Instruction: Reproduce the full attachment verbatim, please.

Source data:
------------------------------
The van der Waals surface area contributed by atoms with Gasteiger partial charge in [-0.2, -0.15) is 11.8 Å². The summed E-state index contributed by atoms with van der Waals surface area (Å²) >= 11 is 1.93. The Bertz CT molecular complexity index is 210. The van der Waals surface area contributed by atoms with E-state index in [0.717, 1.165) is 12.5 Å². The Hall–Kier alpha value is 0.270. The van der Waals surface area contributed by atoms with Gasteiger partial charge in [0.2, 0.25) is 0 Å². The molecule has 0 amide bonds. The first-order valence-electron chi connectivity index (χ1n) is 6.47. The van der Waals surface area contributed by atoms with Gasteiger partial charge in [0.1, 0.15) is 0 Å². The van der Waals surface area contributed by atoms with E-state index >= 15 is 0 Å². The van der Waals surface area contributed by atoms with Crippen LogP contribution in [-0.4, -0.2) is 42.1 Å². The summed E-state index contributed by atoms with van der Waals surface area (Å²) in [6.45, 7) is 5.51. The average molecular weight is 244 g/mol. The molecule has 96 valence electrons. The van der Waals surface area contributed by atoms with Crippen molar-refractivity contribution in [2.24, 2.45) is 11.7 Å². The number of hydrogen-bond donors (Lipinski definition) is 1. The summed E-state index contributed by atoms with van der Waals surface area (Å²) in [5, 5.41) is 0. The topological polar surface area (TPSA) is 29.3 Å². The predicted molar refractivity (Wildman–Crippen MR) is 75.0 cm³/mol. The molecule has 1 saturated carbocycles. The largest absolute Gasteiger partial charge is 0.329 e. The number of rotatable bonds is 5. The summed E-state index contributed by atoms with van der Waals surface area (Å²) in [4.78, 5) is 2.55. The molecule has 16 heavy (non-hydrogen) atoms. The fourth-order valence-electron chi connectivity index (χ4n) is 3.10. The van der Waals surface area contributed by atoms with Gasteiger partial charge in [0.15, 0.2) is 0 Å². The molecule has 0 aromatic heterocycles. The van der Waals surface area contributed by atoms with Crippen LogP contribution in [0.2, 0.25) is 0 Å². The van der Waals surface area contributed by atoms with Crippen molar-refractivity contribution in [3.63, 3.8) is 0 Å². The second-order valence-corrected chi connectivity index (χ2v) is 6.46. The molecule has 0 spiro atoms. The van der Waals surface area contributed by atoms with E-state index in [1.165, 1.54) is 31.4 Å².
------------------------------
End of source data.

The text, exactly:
The van der Waals surface area contributed by atoms with Gasteiger partial charge in [-0.2, -0.15) is 11.8 Å². The summed E-state index contributed by atoms with van der Waals surface area (Å²) >= 11 is 1.93. The Bertz CT molecular complexity index is 210. The van der Waals surface area contributed by atoms with E-state index in [0.717, 1.165) is 12.5 Å². The Hall–Kier alpha value is 0.270. The van der Waals surface area contributed by atoms with Gasteiger partial charge in [0.2, 0.25) is 0 Å². The molecule has 0 amide bonds. The first-order valence-electron chi connectivity index (χ1n) is 6.47. The van der Waals surface area contributed by atoms with Gasteiger partial charge in [0.1, 0.15) is 0 Å². The van der Waals surface area contributed by atoms with E-state index >= 15 is 0 Å². The van der Waals surface area contributed by atoms with Crippen LogP contribution in [-0.4, -0.2) is 42.1 Å². The summed E-state index contributed by atoms with van der Waals surface area (Å²) in [6.45, 7) is 5.51. The average molecular weight is 244 g/mol. The molecule has 96 valence electrons. The van der Waals surface area contributed by atoms with Crippen molar-refractivity contribution in [2.24, 2.45) is 11.7 Å². The number of hydrogen-bond donors (Lipinski definition) is 1. The summed E-state index contributed by atoms with van der Waals surface area (Å²) in [5, 5.41) is 0. The topological polar surface area (TPSA) is 29.3 Å². The predicted molar refractivity (Wildman–Crippen MR) is 75.0 cm³/mol. The molecule has 1 saturated carbocycles. The largest absolute Gasteiger partial charge is 0.329 e. The number of rotatable bonds is 5. The summed E-state index contributed by atoms with van der Waals surface area (Å²) in [4.78, 5) is 2.55. The molecule has 16 heavy (non-hydrogen) atoms. The fourth-order valence-electron chi connectivity index (χ4n) is 3.10. The van der Waals surface area contributed by atoms with Gasteiger partial charge in [0.15, 0.2) is 0 Å². The molecule has 0 aromatic heterocycles. The van der Waals surface area contributed by atoms with Crippen LogP contribution in [0.2, 0.25) is 0 Å². The van der Waals surface area contributed by atoms with Crippen molar-refractivity contribution in [3.63, 3.8) is 0 Å². The second-order valence-corrected chi connectivity index (χ2v) is 6.46. The molecule has 0 spiro atoms. The van der Waals surface area contributed by atoms with E-state index in [1.165, 1.54) is 31.4 Å².